Leanne Nakanishi



I was having the best time in 2002: planning a wedding, enjoying a successful career and completing my first marathon. I was tired, came home, took a nap, felt a sharp pain and discovered a lump. I immediately had my first mammogram, because I was in my early 30s. I had a lumpectomy, the first of three over three months. Initially, it was diagnosed as spreading to my lymph nodes, but it later changed to a very aggressive Stage 1 tumor. I had one year of chemotherapy/radiation and five years of Tamoxifen. 


My inspiration of breast cancer survivors includes my maternal grandma (two separate diagnoses), paternal aunt, maternal aunt, cousin and father (prostate cancer). My mom fought cancer for eight and a half years enduring clinical trials, knowing she would not be cured. But, she was determined to find a cure for others. My uncle passed from lung cancer after one week. 


Our love for each other reminded me of the unshakeable love Nancy Brinker and Susan Komen had for each other. My strength comes from my sisters, fiancé and everyone I have met through Komen. My advice for anyone diagnosed with cancer is to have hope and to speak with others who have walked that path. I have learned how precious every day is and to live life to the fullest. I love, pray, dance, take chances, I’m not be afraid to try, I know it’s OK to stumble, to get back up, to be silly, have fun, think outside of the box, and dare to do things you think you cannot do.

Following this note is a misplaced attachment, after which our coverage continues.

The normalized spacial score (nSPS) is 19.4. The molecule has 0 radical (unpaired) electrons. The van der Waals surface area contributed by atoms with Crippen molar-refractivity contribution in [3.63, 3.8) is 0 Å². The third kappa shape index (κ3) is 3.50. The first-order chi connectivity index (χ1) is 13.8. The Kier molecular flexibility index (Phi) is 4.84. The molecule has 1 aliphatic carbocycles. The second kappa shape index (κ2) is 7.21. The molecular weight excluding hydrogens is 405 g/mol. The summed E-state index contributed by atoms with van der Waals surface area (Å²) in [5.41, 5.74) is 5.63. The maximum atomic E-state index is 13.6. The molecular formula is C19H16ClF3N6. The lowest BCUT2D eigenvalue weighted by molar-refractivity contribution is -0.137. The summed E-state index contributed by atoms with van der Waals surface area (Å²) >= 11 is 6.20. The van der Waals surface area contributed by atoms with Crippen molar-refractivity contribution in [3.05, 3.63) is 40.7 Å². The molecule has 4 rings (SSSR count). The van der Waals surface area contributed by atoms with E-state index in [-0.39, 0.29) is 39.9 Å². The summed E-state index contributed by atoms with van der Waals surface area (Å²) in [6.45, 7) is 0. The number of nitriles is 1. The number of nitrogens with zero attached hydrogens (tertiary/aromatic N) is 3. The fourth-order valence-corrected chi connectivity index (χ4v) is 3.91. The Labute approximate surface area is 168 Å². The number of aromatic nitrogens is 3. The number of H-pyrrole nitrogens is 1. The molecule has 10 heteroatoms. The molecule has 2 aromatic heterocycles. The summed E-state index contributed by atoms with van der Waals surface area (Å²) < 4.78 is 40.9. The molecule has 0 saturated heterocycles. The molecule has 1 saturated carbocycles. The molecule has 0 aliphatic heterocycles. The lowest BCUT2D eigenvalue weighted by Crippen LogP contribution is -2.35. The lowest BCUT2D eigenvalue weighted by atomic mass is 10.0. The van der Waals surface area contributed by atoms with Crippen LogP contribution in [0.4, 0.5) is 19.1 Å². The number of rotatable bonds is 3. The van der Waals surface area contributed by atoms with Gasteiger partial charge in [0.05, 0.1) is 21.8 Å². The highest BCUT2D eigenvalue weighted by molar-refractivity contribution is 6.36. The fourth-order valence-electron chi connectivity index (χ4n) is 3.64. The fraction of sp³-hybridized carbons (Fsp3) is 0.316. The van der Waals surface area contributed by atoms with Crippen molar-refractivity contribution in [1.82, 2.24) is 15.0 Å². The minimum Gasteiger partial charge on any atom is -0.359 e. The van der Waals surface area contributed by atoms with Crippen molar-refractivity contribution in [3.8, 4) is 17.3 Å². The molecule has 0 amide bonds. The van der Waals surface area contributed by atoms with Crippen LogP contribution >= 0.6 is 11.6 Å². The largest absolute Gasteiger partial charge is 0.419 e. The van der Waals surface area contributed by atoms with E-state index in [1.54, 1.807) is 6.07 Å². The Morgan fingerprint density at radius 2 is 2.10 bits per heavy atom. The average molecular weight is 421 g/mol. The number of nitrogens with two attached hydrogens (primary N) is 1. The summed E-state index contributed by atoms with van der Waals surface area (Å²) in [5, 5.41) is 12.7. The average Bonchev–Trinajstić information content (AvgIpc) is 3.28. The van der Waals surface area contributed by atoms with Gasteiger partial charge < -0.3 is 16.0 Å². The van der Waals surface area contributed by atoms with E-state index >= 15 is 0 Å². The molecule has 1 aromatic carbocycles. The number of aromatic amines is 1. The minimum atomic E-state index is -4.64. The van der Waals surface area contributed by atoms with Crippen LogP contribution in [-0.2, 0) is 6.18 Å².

My first experience with Susan G. Komen was meeting one of the past executive directors at a health fair. I invited her to have an information booth at one of my United Methodist Women’s events. She had so much invaluable information to share and educate us about. She then gave me some volunteer information and I met Sharon Schlesinger from the Komen Los Angeles County Affiliate, who impressed me with her passion and dedication to finding a cure for breast cancer. I could not wait to volunteer with her! I became involved with the event she founded called Fashion for the Cure. I remember the first time I saw the Survivors’ Fashion Show and hearing some testimonies. It was one of the most powerful and inspirational moments I have ever experienced. Since then, the volunteer work for Komen is what means the most to me, because once we find a cure, we can all live in peace, wholeness and harmony.